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Tuesday, October 9, 2012

One in Eight People Go Hungry

One in eight people on the planet are chronically undernourished, according to a report issued today by U.N. food agencies. From 2010 to 2012, 868 million people were hungry; about 12.5 percent of the population. This is down from 18.6 percent in 1990. “That is better news than we have had in the past, but it still means that one person in every eight goes hungry. That is unacceptable, especially when we live in a world of plenty,” said director general of the Food and Agriculture Organization (FAO) Jose Graziano da Silva. In 2000, the U.N committed to halving the number of undernourished people by 2015, as part of the Millennium Development Goal. While the goal is still attainable, Graziano de Silva cautioned, “Most of the progress in hunger reduction was made until 2006, as food price levels continued to decline. With the rise in food prices and the economic crisis that followed, there have been many fewer advances.” The report highlights the role women hold as stewards of smallholding farms, which the report said constitute the most effective means of reducing hunger and providing employment to the poor.

Top U.S. Court to Hear Affirmative Action Arguments

The U.S. Supreme Court will hear arguments over whether the University of Texas’ affirmative action admissions policies violate the rights of white applicants. The case suit was brought against the university by Abigail Fischer after she was denied admission to the college despite a strong application. The Court last heard arguments on affirmative action in 2003 when it ruled that the University of Michigan Law School could use race as one factor in its admissions but should look for alternatives to ensuring diversity. Should the court decide otherwise, some colleges could suffer a dearth of diversity as alternatives to affirmative action have not yet met with success.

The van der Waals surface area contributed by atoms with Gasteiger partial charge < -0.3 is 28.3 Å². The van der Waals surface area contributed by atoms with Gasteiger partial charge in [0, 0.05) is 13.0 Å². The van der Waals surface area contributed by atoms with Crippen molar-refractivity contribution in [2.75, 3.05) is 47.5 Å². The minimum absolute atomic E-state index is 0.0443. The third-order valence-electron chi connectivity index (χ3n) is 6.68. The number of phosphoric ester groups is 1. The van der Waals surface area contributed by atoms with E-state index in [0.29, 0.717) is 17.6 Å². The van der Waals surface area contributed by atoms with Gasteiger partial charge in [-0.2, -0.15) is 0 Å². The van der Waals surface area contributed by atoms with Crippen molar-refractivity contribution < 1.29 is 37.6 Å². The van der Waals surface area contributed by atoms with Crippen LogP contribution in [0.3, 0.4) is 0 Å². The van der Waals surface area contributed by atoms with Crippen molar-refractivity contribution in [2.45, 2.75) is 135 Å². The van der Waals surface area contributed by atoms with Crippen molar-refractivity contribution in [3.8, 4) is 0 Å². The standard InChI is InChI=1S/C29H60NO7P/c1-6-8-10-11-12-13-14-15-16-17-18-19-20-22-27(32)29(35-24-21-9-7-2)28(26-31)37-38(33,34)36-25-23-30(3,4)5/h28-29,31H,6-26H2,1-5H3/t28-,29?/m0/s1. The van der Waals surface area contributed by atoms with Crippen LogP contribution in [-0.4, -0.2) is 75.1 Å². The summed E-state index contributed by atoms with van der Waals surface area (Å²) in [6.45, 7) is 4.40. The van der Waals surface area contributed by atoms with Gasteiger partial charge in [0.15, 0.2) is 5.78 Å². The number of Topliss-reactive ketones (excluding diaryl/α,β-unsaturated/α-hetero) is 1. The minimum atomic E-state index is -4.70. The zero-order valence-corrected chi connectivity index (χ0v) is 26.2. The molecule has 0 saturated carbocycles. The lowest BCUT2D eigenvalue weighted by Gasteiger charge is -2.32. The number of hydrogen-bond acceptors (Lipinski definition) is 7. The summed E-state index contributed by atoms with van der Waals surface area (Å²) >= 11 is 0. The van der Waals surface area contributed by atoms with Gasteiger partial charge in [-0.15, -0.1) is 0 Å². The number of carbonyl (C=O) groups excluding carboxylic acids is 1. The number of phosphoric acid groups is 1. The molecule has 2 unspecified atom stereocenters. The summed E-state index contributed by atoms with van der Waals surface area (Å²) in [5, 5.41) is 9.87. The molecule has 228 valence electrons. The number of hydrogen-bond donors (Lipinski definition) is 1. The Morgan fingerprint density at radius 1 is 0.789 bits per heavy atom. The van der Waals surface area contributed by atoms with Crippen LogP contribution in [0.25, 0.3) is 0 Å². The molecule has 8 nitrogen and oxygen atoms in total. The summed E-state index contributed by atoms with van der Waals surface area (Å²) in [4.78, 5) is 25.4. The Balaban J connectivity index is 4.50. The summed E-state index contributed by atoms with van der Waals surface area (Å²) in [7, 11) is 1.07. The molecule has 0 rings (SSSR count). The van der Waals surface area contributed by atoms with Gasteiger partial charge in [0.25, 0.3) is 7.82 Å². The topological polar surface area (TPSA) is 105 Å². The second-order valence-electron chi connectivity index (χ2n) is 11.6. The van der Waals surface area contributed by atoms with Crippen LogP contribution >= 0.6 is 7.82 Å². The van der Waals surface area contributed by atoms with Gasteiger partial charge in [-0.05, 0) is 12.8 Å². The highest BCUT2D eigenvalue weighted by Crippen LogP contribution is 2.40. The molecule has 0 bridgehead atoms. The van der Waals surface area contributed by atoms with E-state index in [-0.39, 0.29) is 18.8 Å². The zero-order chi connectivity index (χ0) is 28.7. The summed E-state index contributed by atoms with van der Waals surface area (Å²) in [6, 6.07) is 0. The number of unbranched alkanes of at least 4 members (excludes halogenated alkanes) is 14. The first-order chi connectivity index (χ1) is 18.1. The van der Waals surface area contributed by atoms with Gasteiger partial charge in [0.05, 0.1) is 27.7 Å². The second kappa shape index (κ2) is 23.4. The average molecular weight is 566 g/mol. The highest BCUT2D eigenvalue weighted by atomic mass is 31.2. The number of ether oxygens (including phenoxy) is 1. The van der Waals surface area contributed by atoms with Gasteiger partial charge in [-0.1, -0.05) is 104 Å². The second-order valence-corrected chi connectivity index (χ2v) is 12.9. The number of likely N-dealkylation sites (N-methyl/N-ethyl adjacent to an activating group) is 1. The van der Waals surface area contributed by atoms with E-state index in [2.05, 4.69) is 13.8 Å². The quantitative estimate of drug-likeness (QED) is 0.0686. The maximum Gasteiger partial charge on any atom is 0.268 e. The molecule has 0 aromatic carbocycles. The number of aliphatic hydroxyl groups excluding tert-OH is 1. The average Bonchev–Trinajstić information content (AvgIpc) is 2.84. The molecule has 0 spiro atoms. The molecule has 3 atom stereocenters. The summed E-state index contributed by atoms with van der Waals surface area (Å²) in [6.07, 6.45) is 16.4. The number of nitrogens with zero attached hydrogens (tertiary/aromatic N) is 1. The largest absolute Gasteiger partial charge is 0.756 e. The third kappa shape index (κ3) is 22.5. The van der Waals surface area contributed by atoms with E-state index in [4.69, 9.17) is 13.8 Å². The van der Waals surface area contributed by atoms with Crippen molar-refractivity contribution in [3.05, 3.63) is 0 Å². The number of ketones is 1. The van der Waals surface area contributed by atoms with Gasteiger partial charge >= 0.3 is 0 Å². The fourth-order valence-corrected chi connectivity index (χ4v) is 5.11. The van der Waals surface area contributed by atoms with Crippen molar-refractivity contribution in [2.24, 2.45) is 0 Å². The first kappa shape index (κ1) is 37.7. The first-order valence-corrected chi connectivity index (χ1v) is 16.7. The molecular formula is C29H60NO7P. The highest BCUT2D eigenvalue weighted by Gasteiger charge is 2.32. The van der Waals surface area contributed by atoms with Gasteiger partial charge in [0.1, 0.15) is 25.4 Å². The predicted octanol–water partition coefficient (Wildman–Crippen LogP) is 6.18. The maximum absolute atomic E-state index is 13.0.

Mexican Navy Killed Narco Leader, Lost Body

The body of Los Zetas leader Heiberto “El Lazca” Lazcano was stolen from a funeral parlor today. El Lazca and an accomplice were gunned down on Sunday after a shootout with the Mexican Navy, and the bodies were taken to a funeral parlor in Sabinas, Coahuila in the north of Mexico for holding, where Lazcano’s identity was confirmed via fingerprints. According to Coahuila state prosecutor Homero Ramos, a gang of heavily-armed men later entered the parlor and subdued the staff: “They took the bodies, stuck them in a hearse, and made the owner drive it off.” Lazcano was the leader of a sect of the Zetas that recently broke with Miguel “Z-40″ Morales leading to internecine conflict. Yesterday, Mexican authorities arrested Salvador Alfonso Martinez Escobedo, one of Z-40′s top commanders, who was implicated in more than 200 executions including the 2010 death of American David Hartley. Since 2009, more than 20 major narcos have been killed or captured. Senior Zetas boss Ivan “El Taliban” or “Z-50” Velazquez and Gulf Cartel head Jorge Costilla, alias “El Coss,” were both captured last month.

Egyptian President Pardons ‘Revolutionaries’

Egyptian President Mohammed Mursi has pardoned all those arrested for crimes committed “in support of the revolution” that saw Hosni Mubarak ousted in early 2011. Thousands will be freed under this new amnesty. Mohammed Gadallah, an important legal aide to Mursi said the amnesty was “one of the revolution’s most important victories”. But other human rights lawyers disagree, saying the the amnesty is vague and that the phrase “in support of the revolution” might be interpreted too conservatively. The amnesty, which comes at the end of President Mursi’s first 100 days in office, will specifically not apply to cases of murder.

Milk Futures, Prices Soaring Due to Drought

Milk prices will rise over the next few months as production is down to its lowest point in 12 years. Feed costs have risen due to a drought that has affected at least 39 percent of the U.S. leading many dairy farmers to slaughter their herds to avoid bankruptcy. U.S. cows are being killed at rates not seen in the last 25 years. “Farmers can’t afford to buy as much grain and protein, and that affects milk production,” said dairy economist Bob Cropp. “In California, there’ve been some foreclosures and some sell-off of cows quite heavily. You’re going to see that in other parts of the country.” The drought, comparable in damages to the 1930′s dust bowl, has also driven up prices for hogs, wheat, chicken and soy.

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